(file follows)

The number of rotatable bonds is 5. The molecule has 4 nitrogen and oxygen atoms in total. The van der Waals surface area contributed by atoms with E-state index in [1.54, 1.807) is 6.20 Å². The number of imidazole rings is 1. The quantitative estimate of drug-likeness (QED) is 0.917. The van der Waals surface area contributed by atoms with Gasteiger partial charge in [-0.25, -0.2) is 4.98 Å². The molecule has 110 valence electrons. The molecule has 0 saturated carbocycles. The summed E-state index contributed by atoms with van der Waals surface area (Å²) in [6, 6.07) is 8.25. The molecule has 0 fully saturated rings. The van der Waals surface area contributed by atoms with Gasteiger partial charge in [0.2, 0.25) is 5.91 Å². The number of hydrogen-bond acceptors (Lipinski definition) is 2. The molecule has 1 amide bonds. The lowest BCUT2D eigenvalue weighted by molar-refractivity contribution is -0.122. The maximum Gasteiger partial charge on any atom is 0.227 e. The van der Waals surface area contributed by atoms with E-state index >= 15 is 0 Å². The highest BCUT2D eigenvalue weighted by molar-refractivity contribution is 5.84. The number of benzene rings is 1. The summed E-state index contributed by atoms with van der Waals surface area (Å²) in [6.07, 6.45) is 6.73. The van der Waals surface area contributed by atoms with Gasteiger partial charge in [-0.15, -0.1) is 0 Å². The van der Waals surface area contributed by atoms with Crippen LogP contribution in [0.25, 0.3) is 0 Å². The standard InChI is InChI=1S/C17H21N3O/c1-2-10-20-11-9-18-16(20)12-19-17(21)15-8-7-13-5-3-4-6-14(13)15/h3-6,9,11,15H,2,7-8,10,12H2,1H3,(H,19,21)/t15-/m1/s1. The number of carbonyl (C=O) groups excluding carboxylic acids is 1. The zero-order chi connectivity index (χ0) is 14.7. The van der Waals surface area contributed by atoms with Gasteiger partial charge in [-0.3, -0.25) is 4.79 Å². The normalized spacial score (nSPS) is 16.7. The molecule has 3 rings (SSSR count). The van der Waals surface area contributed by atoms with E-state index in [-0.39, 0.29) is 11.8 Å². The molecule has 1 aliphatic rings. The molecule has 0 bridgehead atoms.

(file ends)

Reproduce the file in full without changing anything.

The number of rotatable bonds is 5. The molecule has 4 nitrogen and oxygen atoms in total. The van der Waals surface area contributed by atoms with E-state index in [1.54, 1.807) is 6.20 Å². The number of imidazole rings is 1. The quantitative estimate of drug-likeness (QED) is 0.917. The van der Waals surface area contributed by atoms with Gasteiger partial charge in [-0.25, -0.2) is 4.98 Å². The molecule has 110 valence electrons. The molecule has 0 saturated carbocycles. The summed E-state index contributed by atoms with van der Waals surface area (Å²) in [6, 6.07) is 8.25. The molecule has 0 fully saturated rings. The van der Waals surface area contributed by atoms with Gasteiger partial charge in [0.2, 0.25) is 5.91 Å². The number of hydrogen-bond acceptors (Lipinski definition) is 2. The molecule has 1 amide bonds. The lowest BCUT2D eigenvalue weighted by molar-refractivity contribution is -0.122. The maximum Gasteiger partial charge on any atom is 0.227 e. The van der Waals surface area contributed by atoms with E-state index >= 15 is 0 Å². The highest BCUT2D eigenvalue weighted by molar-refractivity contribution is 5.84. The number of benzene rings is 1. The summed E-state index contributed by atoms with van der Waals surface area (Å²) in [6.07, 6.45) is 6.73. The van der Waals surface area contributed by atoms with Gasteiger partial charge in [-0.15, -0.1) is 0 Å². The van der Waals surface area contributed by atoms with Crippen LogP contribution in [0.25, 0.3) is 0 Å². The standard InChI is InChI=1S/C17H21N3O/c1-2-10-20-11-9-18-16(20)12-19-17(21)15-8-7-13-5-3-4-6-14(13)15/h3-6,9,11,15H,2,7-8,10,12H2,1H3,(H,19,21)/t15-/m1/s1. The number of carbonyl (C=O) groups excluding carboxylic acids is 1. The zero-order chi connectivity index (χ0) is 14.7. The van der Waals surface area contributed by atoms with Gasteiger partial charge in [-0.3, -0.25) is 4.79 Å². The normalized spacial score (nSPS) is 16.7. The molecule has 3 rings (SSSR count). The van der Waals surface area contributed by atoms with E-state index in [-0.39, 0.29) is 11.8 Å². The molecule has 1 aliphatic rings. The molecule has 0 bridgehead atoms.